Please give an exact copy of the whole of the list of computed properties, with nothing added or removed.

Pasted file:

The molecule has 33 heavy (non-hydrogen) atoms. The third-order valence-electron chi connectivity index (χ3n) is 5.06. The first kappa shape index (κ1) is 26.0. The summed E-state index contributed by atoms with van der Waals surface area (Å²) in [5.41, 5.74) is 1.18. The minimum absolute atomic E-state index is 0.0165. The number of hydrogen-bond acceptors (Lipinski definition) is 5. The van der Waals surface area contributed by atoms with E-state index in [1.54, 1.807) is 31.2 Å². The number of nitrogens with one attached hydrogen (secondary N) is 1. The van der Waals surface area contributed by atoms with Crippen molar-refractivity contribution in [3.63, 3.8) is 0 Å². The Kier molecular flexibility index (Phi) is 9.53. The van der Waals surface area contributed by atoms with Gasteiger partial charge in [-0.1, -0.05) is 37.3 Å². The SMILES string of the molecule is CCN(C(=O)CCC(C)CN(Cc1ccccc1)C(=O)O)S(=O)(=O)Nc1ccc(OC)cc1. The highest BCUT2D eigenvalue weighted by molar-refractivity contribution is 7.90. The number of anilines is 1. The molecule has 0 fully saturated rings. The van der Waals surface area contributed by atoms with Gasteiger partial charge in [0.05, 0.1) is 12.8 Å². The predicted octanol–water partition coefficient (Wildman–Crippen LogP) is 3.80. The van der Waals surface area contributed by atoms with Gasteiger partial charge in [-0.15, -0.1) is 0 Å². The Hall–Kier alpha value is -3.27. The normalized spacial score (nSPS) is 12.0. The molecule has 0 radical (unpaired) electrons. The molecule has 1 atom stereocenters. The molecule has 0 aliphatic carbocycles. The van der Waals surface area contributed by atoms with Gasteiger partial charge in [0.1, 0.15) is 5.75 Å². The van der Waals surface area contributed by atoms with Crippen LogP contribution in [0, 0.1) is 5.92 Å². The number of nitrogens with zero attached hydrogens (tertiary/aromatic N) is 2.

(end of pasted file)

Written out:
The molecule has 33 heavy (non-hydrogen) atoms. The third-order valence-electron chi connectivity index (χ3n) is 5.06. The first kappa shape index (κ1) is 26.0. The summed E-state index contributed by atoms with van der Waals surface area (Å²) in [5.41, 5.74) is 1.18. The minimum absolute atomic E-state index is 0.0165. The number of hydrogen-bond acceptors (Lipinski definition) is 5. The van der Waals surface area contributed by atoms with E-state index in [1.54, 1.807) is 31.2 Å². The number of nitrogens with one attached hydrogen (secondary N) is 1. The van der Waals surface area contributed by atoms with Crippen molar-refractivity contribution in [3.63, 3.8) is 0 Å². The Kier molecular flexibility index (Phi) is 9.53. The van der Waals surface area contributed by atoms with Gasteiger partial charge in [-0.1, -0.05) is 37.3 Å². The SMILES string of the molecule is CCN(C(=O)CCC(C)CN(Cc1ccccc1)C(=O)O)S(=O)(=O)Nc1ccc(OC)cc1. The highest BCUT2D eigenvalue weighted by molar-refractivity contribution is 7.90. The number of anilines is 1. The molecule has 0 fully saturated rings. The van der Waals surface area contributed by atoms with Gasteiger partial charge in [0.05, 0.1) is 12.8 Å². The predicted octanol–water partition coefficient (Wildman–Crippen LogP) is 3.80. The van der Waals surface area contributed by atoms with Gasteiger partial charge in [-0.15, -0.1) is 0 Å². The Hall–Kier alpha value is -3.27. The normalized spacial score (nSPS) is 12.0. The molecule has 0 radical (unpaired) electrons. The molecule has 1 atom stereocenters. The molecule has 0 aliphatic carbocycles. The van der Waals surface area contributed by atoms with Gasteiger partial charge in [0.1, 0.15) is 5.75 Å². The van der Waals surface area contributed by atoms with Crippen LogP contribution in [0, 0.1) is 5.92 Å². The number of nitrogens with zero attached hydrogens (tertiary/aromatic N) is 2.